In term of authentication, I have the impression that to trust an entity it is mandatory to have a Certification Authority involve. Today I stumble upon an article something called Direct Anonymous Attestation is possible to get rid of CA. How is that possible when a verifier holds no information nor a trusted party to crosscheck with and yet able to trust an entity. I am not a math genius, can anyone explain how Direct Anonymous Attestation work in layman terms?


1 Answer 1


I briefly went through the paper - and interesting article you found. Though I see some gaps and assumptions. If someone understands it better, please feel free to comment or improve. So - in Layman's terms (how I understood it):

Once a subject could prove its identity, its identity (attributes, certificate) is written in a blockchain ladder (and assumed it is difficult to falsify). The identity proof is not explicitly stated, but control over a domain admin addresses are mentioned several times.

What is not explicitly written (and I consider that as assumed knowledge) what would be the blockchain quorum confirming each transaction. In simple terms (very simplified) - it would need mutiple participant to confirm that the identity is ok. Every blockchain participant would become partial CA.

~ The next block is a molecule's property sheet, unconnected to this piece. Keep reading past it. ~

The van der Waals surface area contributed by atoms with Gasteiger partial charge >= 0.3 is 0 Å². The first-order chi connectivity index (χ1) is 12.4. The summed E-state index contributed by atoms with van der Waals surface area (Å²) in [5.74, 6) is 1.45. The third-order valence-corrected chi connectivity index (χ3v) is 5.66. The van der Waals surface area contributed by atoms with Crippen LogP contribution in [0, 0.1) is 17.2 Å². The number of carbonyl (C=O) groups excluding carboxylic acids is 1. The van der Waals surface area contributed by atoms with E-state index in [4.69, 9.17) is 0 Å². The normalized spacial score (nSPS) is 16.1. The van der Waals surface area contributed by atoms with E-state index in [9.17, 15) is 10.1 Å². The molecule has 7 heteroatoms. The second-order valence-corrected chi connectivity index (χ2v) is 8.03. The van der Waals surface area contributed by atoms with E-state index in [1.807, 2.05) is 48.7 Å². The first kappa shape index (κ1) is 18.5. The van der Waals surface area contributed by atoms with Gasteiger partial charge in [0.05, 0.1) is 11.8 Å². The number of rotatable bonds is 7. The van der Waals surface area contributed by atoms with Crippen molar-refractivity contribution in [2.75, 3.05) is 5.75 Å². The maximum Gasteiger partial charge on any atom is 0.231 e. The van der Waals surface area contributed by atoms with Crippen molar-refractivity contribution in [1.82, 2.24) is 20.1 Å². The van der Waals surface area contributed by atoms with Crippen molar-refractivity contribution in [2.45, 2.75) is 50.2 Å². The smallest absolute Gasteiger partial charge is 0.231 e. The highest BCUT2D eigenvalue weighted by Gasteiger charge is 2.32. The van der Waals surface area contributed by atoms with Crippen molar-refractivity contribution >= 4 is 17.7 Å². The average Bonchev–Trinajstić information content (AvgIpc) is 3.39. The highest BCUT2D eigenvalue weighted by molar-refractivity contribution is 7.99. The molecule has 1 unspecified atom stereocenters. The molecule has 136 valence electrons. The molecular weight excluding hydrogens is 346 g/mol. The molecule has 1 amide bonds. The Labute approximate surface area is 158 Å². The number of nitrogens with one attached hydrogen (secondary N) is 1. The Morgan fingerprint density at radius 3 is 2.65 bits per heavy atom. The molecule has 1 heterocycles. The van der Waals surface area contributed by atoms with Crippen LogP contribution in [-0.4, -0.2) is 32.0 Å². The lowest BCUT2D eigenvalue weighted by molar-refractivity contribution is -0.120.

The idea looks good but I see a few issues (at least what I immediately see, unrelated to the math):

  • it is not related to the paper itself, but more to the blockchain ladder properties. If an organization would be able to take over the blockchain (having more participants, more computing power, ...) the trust would be completely broken. The benefic (and thus incentive) for malitious behaviour would be enormous.

  • current CA issued certificates have legal value in many countries (the CAs are not only used for validating domain names) for authentication and signing. That would not work with schema where institutions are unable to enforce legal control.

  • $\begingroup$ Not to mention not all identity check is possible without physical presence, perhaps it is only for certain use cases. Regarding to Direct Anonymous Attestation, I am surprise to see it is already adopted by the Trusted Computing Group (TCG) in the latest version of its Trusted Platform Module (TPM) specification wiki and paper, still struggle to understand how it actually work $\endgroup$
    – Consy
    Commented Jul 26, 2017 at 15:16

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